Choose “Create & View” …

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  • By Matthew Gilliard
    Wake up to Useful Daily Messages with Java and Azure Functions Wake up to Useful Daily Messages with Java and Azure Functions

    I wake up slowly. I often need a few minutes to remember where I am and what day it is. I usually have my phone handy - it’s my alarm clock, too. But then I decide to check the weather, and before I know it I’ve got carried away on Twitter, Reddit, email and so on. It takes me ages to start getting ready for the day. I decided to build a small app which would send me an SMS every morning. I can see what the day has in store without getting involved in anything online.

    I decided to use Azure Functions with a TimerTrigger to run some Java code every morning. The code pulls data from wttr.in and affirmations.dev, formats it into a dense (read: emoji-laden) message and sends it to me:

    An SMS in my messaging app: Good morning (weather: rain showers, temp +10 Celsius), Today is Monday, October 7. Remember you are a capable human being. Have a great day (rainbows and sparkles)

    In this post I’ll walk you through how to create this and customise it …

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  • By Matthew Gilliard
    Working with HTML on the Web Using Java and jsoup Working with HTML on the Web Using Java and jsoup

    So, you need to parse HTML in your Java application. Perhaps you are extracting data from a website that doesn’t have an API, or allowing users to put arbitrary HTML into your app and you need to check that they haven’t tried to do anything nasty?

    Have you tried using regular expressions?  It won’t end well. The author of that now-infamous text managed to recover from their distress enough to suggest using an XML parser (before, presumably, collapsing into the void). The problem with this is that an awful lot of the HTML in the world is not valid XML. People open tags without closing them, they nest tags wrongly, and generally commit all kinds of XML faux pas. Some non-XML constructs are perfectly valid HTML and admirably, browsers just cope with it.

    To adopt the flexible and stylish attitude of web browsers, you really need a dedicated …

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  • By Matthew Gilliard
    Getting Started with JavaFX Getting Started with JavaFX

    JavaFX is a Java toolkit for making GUI applications which run on Windows, MacOS or Linux and mobile. It is the successor to the old Swing and the older AWT toolkits.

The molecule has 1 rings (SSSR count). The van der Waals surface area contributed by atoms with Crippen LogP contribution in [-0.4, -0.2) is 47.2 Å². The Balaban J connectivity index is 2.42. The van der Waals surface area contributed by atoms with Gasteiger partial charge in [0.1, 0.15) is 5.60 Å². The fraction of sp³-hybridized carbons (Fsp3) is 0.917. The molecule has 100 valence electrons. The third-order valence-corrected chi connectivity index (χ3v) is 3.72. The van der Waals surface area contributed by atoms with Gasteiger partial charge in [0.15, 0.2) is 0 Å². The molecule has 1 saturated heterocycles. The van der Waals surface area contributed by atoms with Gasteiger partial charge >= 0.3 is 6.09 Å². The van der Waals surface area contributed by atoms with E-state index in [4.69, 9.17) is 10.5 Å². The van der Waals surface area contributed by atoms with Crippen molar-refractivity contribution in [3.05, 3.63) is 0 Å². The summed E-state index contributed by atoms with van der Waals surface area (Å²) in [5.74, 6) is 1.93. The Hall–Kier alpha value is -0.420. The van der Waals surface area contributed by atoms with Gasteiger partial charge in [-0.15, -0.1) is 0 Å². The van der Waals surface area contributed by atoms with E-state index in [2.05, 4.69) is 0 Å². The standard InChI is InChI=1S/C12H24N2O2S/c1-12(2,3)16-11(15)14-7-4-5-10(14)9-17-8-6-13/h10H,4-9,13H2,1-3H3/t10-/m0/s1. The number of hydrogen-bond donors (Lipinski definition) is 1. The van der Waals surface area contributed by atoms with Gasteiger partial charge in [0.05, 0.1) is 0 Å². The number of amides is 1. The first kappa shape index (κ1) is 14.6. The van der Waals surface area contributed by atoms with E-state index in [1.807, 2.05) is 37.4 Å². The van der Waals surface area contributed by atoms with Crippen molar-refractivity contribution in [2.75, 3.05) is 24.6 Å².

Since the release of Java 11 in 2018 JavaFX has been part of the OpenJDK project, so it is open-source and is developed by many people from many different companies. If you are interested in creating a desktop application today then I would recommend starting with JavaFX and not using Swing or AWT, but it can be hard to know how to get started.

    This post will walk you through creating a JavaFX desktop application from scratch - the application will use JavaFX’s controls module to draw a label with some text, then we’ll move on to creating an interactive app that can send SMS messages.

    What do I need in order to make a JavaFX Application?

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  • By Matthew Gilliard
    Getting Started with the Java Streams API Blog Header: Getting Started with the Java Streams API by Matthew Gilliard, Developer Evangelist

    The Streams API was added in 2014 with the release of Java 8 so you’ve almost certainly got it available today. It is used to pass a series of objects through a chain of operations, so we can program in a more functional style than plain iteration allows. Still, when working with collections many developers still reach for the classic for loop.

    In this post, I’ll introduce the terms used when talking about Streams, show some examples of each term and how they can be used together to create compact and descriptive code. Then I’ll show a real-world example of Streams code I wrote recently to pick winners in a raffle.

    What’s a Stream?

    A Stream is a (possibly never-ending) series of Objects. A Stream starts from a Source. The objects in a Stream flow through Intermediate Operations, each of which results in another stream, and are gathered …

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  • By Matthew Gilliard
    How to read and understand a Java Stacktrace Copy of Photo blog Header 2-2.png

    When things go wrong in a running Java application, often the first sign you will have is lines printed to the screen that look like this:

    Exception in thread "main" java.lang.RuntimeException: Something has gone wrong, aborting!
        at com.myproject.module.MyProject.badMethod(MyProject.java:22)
        at com.myproject.module.MyProject.oneMoreMethod(MyProject.java:18)
        at com.myproject.module.MyProject.anotherMethod(MyProject.java:14)
        at com.myproject.module.MyProject.someMethod(MyProject.java:10)
        at com.myproject.module.MyProject.main(MyProject.java:6)

    This is a Stacktrace, and in this post I'll explain what they are, how they are made and how to read and understand …